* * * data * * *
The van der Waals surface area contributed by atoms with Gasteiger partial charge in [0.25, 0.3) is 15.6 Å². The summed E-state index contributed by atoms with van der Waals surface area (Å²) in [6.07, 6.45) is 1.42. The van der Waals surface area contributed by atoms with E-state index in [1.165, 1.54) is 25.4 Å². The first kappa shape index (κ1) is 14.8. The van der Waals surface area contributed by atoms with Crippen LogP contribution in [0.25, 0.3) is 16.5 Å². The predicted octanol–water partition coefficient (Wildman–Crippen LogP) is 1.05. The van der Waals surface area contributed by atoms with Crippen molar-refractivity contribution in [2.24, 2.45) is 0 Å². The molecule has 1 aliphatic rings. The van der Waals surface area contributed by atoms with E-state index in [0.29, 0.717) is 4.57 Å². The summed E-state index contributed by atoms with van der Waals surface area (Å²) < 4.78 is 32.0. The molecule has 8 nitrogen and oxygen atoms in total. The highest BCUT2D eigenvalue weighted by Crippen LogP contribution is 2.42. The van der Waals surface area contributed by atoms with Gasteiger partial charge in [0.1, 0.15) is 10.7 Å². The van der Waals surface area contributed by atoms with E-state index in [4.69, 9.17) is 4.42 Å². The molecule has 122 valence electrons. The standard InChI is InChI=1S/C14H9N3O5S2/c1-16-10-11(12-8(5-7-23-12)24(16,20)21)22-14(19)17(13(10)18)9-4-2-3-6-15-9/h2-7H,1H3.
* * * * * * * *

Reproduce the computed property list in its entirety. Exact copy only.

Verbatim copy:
The van der Waals surface area contributed by atoms with Gasteiger partial charge in [0.25, 0.3) is 15.6 Å². The summed E-state index contributed by atoms with van der Waals surface area (Å²) in [6.07, 6.45) is 1.42. The van der Waals surface area contributed by atoms with E-state index in [1.165, 1.54) is 25.4 Å². The first kappa shape index (κ1) is 14.8. The van der Waals surface area contributed by atoms with Crippen LogP contribution in [0.25, 0.3) is 16.5 Å². The predicted octanol–water partition coefficient (Wildman–Crippen LogP) is 1.05. The van der Waals surface area contributed by atoms with Crippen molar-refractivity contribution in [2.24, 2.45) is 0 Å². The molecule has 1 aliphatic rings. The van der Waals surface area contributed by atoms with E-state index in [0.29, 0.717) is 4.57 Å². The summed E-state index contributed by atoms with van der Waals surface area (Å²) < 4.78 is 32.0. The molecule has 8 nitrogen and oxygen atoms in total. The highest BCUT2D eigenvalue weighted by Crippen LogP contribution is 2.42. The van der Waals surface area contributed by atoms with Gasteiger partial charge in [0.1, 0.15) is 10.7 Å². The van der Waals surface area contributed by atoms with E-state index in [4.69, 9.17) is 4.42 Å². The molecule has 122 valence electrons. The standard InChI is InChI=1S/C14H9N3O5S2/c1-16-10-11(12-8(5-7-23-12)24(16,20)21)22-14(19)17(13(10)18)9-4-2-3-6-15-9/h2-7H,1H3.